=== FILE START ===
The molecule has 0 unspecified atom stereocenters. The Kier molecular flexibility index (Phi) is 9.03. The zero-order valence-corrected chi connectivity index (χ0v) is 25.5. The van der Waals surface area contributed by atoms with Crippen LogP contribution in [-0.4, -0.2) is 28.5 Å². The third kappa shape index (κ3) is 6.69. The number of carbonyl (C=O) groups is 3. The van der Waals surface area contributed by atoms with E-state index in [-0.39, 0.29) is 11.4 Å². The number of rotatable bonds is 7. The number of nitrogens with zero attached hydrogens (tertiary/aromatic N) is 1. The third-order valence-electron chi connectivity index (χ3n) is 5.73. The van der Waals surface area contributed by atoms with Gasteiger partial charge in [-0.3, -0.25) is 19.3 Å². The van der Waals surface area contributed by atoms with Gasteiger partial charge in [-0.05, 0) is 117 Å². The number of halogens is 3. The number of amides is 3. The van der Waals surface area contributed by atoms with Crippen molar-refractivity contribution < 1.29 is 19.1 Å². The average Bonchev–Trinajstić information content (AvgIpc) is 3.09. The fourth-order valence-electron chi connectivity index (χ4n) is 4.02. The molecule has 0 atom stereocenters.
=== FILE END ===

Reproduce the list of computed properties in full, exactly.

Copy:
The molecule has 0 unspecified atom stereocenters. The Kier molecular flexibility index (Phi) is 9.03. The zero-order valence-corrected chi connectivity index (χ0v) is 25.5. The van der Waals surface area contributed by atoms with Crippen LogP contribution in [-0.4, -0.2) is 28.5 Å². The third kappa shape index (κ3) is 6.69. The number of carbonyl (C=O) groups is 3. The van der Waals surface area contributed by atoms with E-state index in [-0.39, 0.29) is 11.4 Å². The number of rotatable bonds is 7. The number of nitrogens with zero attached hydrogens (tertiary/aromatic N) is 1. The third-order valence-electron chi connectivity index (χ3n) is 5.73. The van der Waals surface area contributed by atoms with Gasteiger partial charge in [-0.3, -0.25) is 19.3 Å². The van der Waals surface area contributed by atoms with Gasteiger partial charge in [-0.05, 0) is 117 Å². The number of halogens is 3. The number of amides is 3. The van der Waals surface area contributed by atoms with Crippen molar-refractivity contribution < 1.29 is 19.1 Å². The average Bonchev–Trinajstić information content (AvgIpc) is 3.09. The fourth-order valence-electron chi connectivity index (χ4n) is 4.02. The molecule has 0 atom stereocenters.